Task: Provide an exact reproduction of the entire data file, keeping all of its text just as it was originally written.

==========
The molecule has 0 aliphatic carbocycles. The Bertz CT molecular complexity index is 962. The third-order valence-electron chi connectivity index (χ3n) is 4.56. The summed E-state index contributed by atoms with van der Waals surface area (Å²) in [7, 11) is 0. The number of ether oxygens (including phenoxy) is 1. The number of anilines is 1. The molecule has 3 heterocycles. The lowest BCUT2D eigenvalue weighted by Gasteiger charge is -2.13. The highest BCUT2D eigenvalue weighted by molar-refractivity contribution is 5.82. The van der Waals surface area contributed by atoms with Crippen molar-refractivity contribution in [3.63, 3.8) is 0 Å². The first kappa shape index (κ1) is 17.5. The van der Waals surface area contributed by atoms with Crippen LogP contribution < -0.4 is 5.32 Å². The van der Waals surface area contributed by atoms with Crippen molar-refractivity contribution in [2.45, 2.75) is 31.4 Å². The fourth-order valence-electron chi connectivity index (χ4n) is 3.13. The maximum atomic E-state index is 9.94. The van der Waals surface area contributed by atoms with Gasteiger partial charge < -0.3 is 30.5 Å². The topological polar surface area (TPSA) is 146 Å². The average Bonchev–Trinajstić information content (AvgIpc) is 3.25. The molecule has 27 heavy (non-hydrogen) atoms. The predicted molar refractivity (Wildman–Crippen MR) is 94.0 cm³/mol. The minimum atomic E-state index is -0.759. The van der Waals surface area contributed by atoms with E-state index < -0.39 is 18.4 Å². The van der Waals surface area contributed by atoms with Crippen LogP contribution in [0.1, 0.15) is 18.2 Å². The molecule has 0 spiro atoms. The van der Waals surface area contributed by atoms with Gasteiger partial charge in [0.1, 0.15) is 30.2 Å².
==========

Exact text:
The molecule has 0 aliphatic carbocycles. The Bertz CT molecular complexity index is 962. The third-order valence-electron chi connectivity index (χ3n) is 4.56. The summed E-state index contributed by atoms with van der Waals surface area (Å²) in [7, 11) is 0. The number of ether oxygens (including phenoxy) is 1. The number of anilines is 1. The molecule has 3 heterocycles. The lowest BCUT2D eigenvalue weighted by Gasteiger charge is -2.13. The highest BCUT2D eigenvalue weighted by molar-refractivity contribution is 5.82. The van der Waals surface area contributed by atoms with Crippen molar-refractivity contribution in [3.63, 3.8) is 0 Å². The first kappa shape index (κ1) is 17.5. The van der Waals surface area contributed by atoms with Crippen LogP contribution < -0.4 is 5.32 Å². The van der Waals surface area contributed by atoms with Crippen molar-refractivity contribution in [2.45, 2.75) is 31.4 Å². The fourth-order valence-electron chi connectivity index (χ4n) is 3.13. The maximum atomic E-state index is 9.94. The van der Waals surface area contributed by atoms with Gasteiger partial charge < -0.3 is 30.5 Å². The topological polar surface area (TPSA) is 146 Å². The average Bonchev–Trinajstić information content (AvgIpc) is 3.25. The molecule has 27 heavy (non-hydrogen) atoms. The predicted molar refractivity (Wildman–Crippen MR) is 94.0 cm³/mol. The minimum atomic E-state index is -0.759. The van der Waals surface area contributed by atoms with E-state index < -0.39 is 18.4 Å². The van der Waals surface area contributed by atoms with Crippen LogP contribution in [0.1, 0.15) is 18.2 Å². The molecule has 0 spiro atoms. The van der Waals surface area contributed by atoms with Gasteiger partial charge in [0.1, 0.15) is 30.2 Å².